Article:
I've heard stories from people who worked in one of the not-so-nice areas of Milwaukee. They'd often bring people in for interviews, but the candidate would no--show: they'd drive into the neighborhood and turn around to go back to their hotel. While they had 24/7 security patrolling the area they still had occasional bullet holes in the walls of the building.
With Windows you can file a bug report and hope Microsoft fixes it. But if you're using Windows 2000 they're going to tell you to shove off and you have no recourse.
I can go back and hire someone to port a feature or bug fix back into the 2.2 Linux Kernel if I want. It will be costly, because not many people are familiar with the 2.2 kernel anymore, but I bet I could find someone if I looked hard enough and paid well enough.
How hard would it be for OpenSource Projects and Small Companies to file for a declarative judgement lawsuit for every software patent held by trolls? I'm assuming that filing fees would get cost prohibitive quickly, but would we be able to DOS attack the patent trolls and the courts they use to prove the point?
The main contractor was Oracle, so large, complex systems that are somewhat illogically designed are their specialty.
It's the equivalent of paying someone by cutting your gold coin in half.
I'm sorry, but what does a low speed, differential serial bus network used primarily in Automobiles and Industrial controls have to do with preventing ISPs from changing content providers to provide faster transport?
Yes, even though I use CAN in my job, I did Google looking for a version that fit your post, but did not find one on the 1st page of results.
You're at a Fortune 500 company.
Document issues, why they are regulatory violations, document that your raised them to your boss and got pushback (agree with the "offsite hardcopy" backup).
Then call the Ombudsman and raise the concern to them. That's what they are there for- Issues where the company itself could be screwed by individuals trying to make numbers any way possible.
Diversifying his portfolio.
Betting entirely on Bitcoins as becoming the de-facto virtual currency is risky.
He's not talking about Sys Admins, he's talking about DEVELOPERS.
Yes, I expect someone with an IT degree and 5 years of Sys Admin experience to spot those hardware errors, and they usually will. But a guy with a Software Engineering degree and 5 years of Java development? Some of the ones I've met can barely find the power button, let alone know that they should occasionally defrag the hard drive on their Windows machine.
According to relative frames of reference, it revolves around me at the same rate I spin on my internal axis.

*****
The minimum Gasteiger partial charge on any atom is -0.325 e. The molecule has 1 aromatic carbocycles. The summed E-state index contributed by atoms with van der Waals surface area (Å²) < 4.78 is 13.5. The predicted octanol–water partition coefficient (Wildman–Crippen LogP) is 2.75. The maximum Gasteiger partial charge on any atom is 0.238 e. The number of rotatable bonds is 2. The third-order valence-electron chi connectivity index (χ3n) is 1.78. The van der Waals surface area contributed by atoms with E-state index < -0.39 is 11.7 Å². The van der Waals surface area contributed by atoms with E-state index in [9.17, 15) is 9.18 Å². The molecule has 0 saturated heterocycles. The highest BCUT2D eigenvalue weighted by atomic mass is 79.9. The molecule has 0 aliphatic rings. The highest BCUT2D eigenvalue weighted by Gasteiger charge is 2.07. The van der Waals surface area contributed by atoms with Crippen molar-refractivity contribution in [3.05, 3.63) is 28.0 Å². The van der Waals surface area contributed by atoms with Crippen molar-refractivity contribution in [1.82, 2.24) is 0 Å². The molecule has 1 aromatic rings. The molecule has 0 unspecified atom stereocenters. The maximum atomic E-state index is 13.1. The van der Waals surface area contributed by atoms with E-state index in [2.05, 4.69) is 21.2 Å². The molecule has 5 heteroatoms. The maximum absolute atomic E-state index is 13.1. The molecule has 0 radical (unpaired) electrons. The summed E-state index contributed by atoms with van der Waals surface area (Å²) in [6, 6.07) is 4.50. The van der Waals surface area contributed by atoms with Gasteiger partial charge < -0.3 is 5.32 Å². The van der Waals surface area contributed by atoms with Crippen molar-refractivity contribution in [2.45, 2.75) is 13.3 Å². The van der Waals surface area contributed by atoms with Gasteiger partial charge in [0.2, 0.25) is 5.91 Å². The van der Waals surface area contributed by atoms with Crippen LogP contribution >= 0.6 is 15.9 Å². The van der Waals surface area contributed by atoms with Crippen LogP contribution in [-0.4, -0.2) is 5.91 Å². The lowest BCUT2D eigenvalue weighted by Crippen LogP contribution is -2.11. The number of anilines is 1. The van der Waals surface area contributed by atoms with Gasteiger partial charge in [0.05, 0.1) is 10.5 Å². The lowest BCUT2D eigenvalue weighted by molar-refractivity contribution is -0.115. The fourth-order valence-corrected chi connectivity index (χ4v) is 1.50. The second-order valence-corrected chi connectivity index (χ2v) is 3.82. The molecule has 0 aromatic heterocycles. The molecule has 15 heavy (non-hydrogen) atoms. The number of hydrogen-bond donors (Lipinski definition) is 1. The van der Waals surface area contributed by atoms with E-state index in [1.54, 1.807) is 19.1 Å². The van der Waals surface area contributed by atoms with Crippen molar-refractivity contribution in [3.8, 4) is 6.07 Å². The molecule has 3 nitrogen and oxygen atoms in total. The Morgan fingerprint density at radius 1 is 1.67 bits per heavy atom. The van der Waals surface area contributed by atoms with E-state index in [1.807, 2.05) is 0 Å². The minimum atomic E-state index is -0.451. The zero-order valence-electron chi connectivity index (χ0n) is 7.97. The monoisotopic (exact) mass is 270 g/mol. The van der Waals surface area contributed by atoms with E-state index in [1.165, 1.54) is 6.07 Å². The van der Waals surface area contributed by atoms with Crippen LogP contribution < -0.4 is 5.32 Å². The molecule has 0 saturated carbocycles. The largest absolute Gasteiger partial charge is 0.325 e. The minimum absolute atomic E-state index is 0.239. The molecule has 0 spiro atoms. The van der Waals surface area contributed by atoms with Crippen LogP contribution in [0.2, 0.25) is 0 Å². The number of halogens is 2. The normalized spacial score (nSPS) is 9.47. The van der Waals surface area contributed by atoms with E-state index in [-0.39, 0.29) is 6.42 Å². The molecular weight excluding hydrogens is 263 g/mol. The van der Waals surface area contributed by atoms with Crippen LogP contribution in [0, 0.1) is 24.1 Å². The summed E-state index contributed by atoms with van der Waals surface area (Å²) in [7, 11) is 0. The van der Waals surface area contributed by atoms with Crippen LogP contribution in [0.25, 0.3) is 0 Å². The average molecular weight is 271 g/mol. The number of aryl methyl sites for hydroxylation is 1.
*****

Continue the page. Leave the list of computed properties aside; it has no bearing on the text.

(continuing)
The compiler (and support stack) is a MS compiler, and MS is already owned by "the man", so as Kernighan demonstrated you still can't trust it.
The only issue then becomes if you drop the gas tax you'll have people filling up as they travel through the state and paying no taxes. There are already issues related to this on Diesel taxes: Some states tax it heavily, so don't, so truckers fill up before they cross state lines, and plan their trips so that they fill up where it's cheapest.
In the real world of actual technology development your competitors also have patents in the FRAND pool. A common way to deal with this is to cross-license, saying "I'd like to use your patents, you'd like to use mine... let's just give each other licenses and call it a day so we don't have to fight over percentages when it's all going to wash anyway".
This is what 90% of the hardware vendors do.
But Apple & Microsoft don't have patents in the FRAND pool because they don't invest in hardware research (Microsoft does now, so they are starting to have a patent portfolio that may end up in FRAND pools eventually).
Now you have to figure out what each company wants for it's patents. Is 2% fair? Maybe. Maybe on the books Motorola is paying them 2% for that patent, and Samsung is paying them 2% for a different patent, so in the end it's a wash.
The other interesting thing here is that, at least in my city, there is a "comparable performance clause" in the agreement between the city and AT&T/Time Warner for the Phone/Cable monopoly.
It basically states that if another area gets quantifiable better speeds/options, they need to justify why it's economically infeasable to provide the same level of service in my community or they risk losing their license to a competitor who can. There are some limitations (like the deployment being in the same state) and it would mean that the city counsel would have to fight it and likely a legal battle afterward, but it is a route where a door could be opened to requiring big players to upgrade service to levels equivalent to Google if they try to fight in select areas instead of their whole service area.